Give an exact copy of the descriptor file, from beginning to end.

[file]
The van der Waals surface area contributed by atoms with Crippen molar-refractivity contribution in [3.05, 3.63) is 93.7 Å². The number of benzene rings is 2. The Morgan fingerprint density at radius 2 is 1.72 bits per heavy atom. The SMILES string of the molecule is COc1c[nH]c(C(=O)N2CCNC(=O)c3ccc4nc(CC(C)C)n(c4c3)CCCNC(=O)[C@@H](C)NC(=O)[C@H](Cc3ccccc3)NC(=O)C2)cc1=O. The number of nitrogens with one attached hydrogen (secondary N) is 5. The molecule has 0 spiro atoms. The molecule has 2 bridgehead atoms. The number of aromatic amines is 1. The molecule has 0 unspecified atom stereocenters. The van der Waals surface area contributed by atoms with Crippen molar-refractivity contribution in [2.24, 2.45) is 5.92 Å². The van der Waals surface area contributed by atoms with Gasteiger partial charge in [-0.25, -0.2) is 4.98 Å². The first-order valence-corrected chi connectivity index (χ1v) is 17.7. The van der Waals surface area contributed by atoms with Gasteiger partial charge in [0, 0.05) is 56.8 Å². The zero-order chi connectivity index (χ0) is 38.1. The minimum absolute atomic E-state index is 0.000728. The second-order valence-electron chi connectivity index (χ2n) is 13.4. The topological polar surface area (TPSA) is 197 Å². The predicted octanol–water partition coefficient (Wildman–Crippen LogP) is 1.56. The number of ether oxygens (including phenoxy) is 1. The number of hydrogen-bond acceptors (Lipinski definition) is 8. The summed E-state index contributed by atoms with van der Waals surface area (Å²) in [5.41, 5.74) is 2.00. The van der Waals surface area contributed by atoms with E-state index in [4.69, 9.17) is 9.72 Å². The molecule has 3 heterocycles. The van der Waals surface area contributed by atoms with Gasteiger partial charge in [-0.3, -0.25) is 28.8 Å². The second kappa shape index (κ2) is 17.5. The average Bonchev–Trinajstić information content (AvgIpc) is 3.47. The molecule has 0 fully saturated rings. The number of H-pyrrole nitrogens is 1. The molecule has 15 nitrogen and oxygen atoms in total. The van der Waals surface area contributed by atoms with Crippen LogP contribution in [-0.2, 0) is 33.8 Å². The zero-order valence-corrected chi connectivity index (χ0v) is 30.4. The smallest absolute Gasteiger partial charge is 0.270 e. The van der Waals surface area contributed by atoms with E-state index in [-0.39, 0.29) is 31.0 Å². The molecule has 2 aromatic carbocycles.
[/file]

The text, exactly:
The van der Waals surface area contributed by atoms with Crippen molar-refractivity contribution in [3.05, 3.63) is 93.7 Å². The number of benzene rings is 2. The Morgan fingerprint density at radius 2 is 1.72 bits per heavy atom. The SMILES string of the molecule is COc1c[nH]c(C(=O)N2CCNC(=O)c3ccc4nc(CC(C)C)n(c4c3)CCCNC(=O)[C@@H](C)NC(=O)[C@H](Cc3ccccc3)NC(=O)C2)cc1=O. The number of nitrogens with one attached hydrogen (secondary N) is 5. The molecule has 0 spiro atoms. The molecule has 2 bridgehead atoms. The number of aromatic amines is 1. The molecule has 0 unspecified atom stereocenters. The van der Waals surface area contributed by atoms with Crippen molar-refractivity contribution in [2.24, 2.45) is 5.92 Å². The van der Waals surface area contributed by atoms with Gasteiger partial charge in [-0.25, -0.2) is 4.98 Å². The first-order valence-corrected chi connectivity index (χ1v) is 17.7. The van der Waals surface area contributed by atoms with Gasteiger partial charge in [0, 0.05) is 56.8 Å². The zero-order chi connectivity index (χ0) is 38.1. The minimum absolute atomic E-state index is 0.000728. The second-order valence-electron chi connectivity index (χ2n) is 13.4. The topological polar surface area (TPSA) is 197 Å². The predicted octanol–water partition coefficient (Wildman–Crippen LogP) is 1.56. The number of ether oxygens (including phenoxy) is 1. The number of hydrogen-bond acceptors (Lipinski definition) is 8. The summed E-state index contributed by atoms with van der Waals surface area (Å²) in [5.41, 5.74) is 2.00. The van der Waals surface area contributed by atoms with E-state index in [4.69, 9.17) is 9.72 Å². The molecule has 3 heterocycles. The van der Waals surface area contributed by atoms with Gasteiger partial charge in [-0.3, -0.25) is 28.8 Å². The second kappa shape index (κ2) is 17.5. The average Bonchev–Trinajstić information content (AvgIpc) is 3.47. The molecule has 0 fully saturated rings. The number of H-pyrrole nitrogens is 1. The molecule has 15 nitrogen and oxygen atoms in total. The van der Waals surface area contributed by atoms with Crippen LogP contribution in [-0.2, 0) is 33.8 Å². The zero-order valence-corrected chi connectivity index (χ0v) is 30.4. The smallest absolute Gasteiger partial charge is 0.270 e. The van der Waals surface area contributed by atoms with E-state index in [-0.39, 0.29) is 31.0 Å². The molecule has 2 aromatic carbocycles.